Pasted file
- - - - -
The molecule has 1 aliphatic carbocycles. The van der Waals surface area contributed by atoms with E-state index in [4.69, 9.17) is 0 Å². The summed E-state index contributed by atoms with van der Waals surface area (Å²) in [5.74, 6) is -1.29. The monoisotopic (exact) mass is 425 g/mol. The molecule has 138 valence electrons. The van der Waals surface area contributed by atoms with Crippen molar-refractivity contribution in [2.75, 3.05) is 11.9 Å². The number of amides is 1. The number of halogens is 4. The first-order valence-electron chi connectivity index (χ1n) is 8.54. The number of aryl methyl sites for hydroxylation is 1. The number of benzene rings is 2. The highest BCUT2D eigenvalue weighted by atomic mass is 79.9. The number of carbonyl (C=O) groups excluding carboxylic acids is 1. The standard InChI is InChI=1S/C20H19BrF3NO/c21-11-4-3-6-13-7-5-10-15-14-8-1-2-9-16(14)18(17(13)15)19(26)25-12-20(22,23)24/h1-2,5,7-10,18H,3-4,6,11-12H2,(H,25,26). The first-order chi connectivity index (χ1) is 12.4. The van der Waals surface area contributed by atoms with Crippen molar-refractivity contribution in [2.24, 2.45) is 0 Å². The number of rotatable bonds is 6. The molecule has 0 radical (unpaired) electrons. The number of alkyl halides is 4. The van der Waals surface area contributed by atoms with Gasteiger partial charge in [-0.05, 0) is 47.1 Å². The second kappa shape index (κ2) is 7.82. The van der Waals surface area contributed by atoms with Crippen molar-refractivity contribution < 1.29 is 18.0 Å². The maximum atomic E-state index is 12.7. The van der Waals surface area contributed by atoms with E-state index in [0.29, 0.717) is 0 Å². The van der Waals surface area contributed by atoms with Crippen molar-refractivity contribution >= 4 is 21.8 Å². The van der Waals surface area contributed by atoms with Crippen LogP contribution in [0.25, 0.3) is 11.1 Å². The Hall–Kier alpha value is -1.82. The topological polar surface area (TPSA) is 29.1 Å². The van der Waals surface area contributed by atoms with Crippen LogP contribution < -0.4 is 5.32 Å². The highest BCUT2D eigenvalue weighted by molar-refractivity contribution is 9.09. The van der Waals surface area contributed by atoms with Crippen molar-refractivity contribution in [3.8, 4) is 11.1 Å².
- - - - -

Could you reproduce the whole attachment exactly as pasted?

The molecule has 1 aliphatic carbocycles. The van der Waals surface area contributed by atoms with E-state index in [4.69, 9.17) is 0 Å². The summed E-state index contributed by atoms with van der Waals surface area (Å²) in [5.74, 6) is -1.29. The monoisotopic (exact) mass is 425 g/mol. The molecule has 138 valence electrons. The van der Waals surface area contributed by atoms with Crippen molar-refractivity contribution in [2.75, 3.05) is 11.9 Å². The number of amides is 1. The number of halogens is 4. The first-order valence-electron chi connectivity index (χ1n) is 8.54. The number of aryl methyl sites for hydroxylation is 1. The number of benzene rings is 2. The highest BCUT2D eigenvalue weighted by atomic mass is 79.9. The number of carbonyl (C=O) groups excluding carboxylic acids is 1. The standard InChI is InChI=1S/C20H19BrF3NO/c21-11-4-3-6-13-7-5-10-15-14-8-1-2-9-16(14)18(17(13)15)19(26)25-12-20(22,23)24/h1-2,5,7-10,18H,3-4,6,11-12H2,(H,25,26). The first-order chi connectivity index (χ1) is 12.4. The van der Waals surface area contributed by atoms with Crippen molar-refractivity contribution in [2.24, 2.45) is 0 Å². The number of rotatable bonds is 6. The molecule has 0 radical (unpaired) electrons. The number of alkyl halides is 4. The van der Waals surface area contributed by atoms with Gasteiger partial charge in [-0.05, 0) is 47.1 Å². The second kappa shape index (κ2) is 7.82. The van der Waals surface area contributed by atoms with Crippen molar-refractivity contribution < 1.29 is 18.0 Å². The maximum atomic E-state index is 12.7. The van der Waals surface area contributed by atoms with E-state index in [0.29, 0.717) is 0 Å². The van der Waals surface area contributed by atoms with Crippen molar-refractivity contribution >= 4 is 21.8 Å². The van der Waals surface area contributed by atoms with Crippen LogP contribution in [0.25, 0.3) is 11.1 Å². The Hall–Kier alpha value is -1.82. The topological polar surface area (TPSA) is 29.1 Å². The van der Waals surface area contributed by atoms with Crippen LogP contribution < -0.4 is 5.32 Å². The highest BCUT2D eigenvalue weighted by molar-refractivity contribution is 9.09. The van der Waals surface area contributed by atoms with Crippen molar-refractivity contribution in [3.8, 4) is 11.1 Å².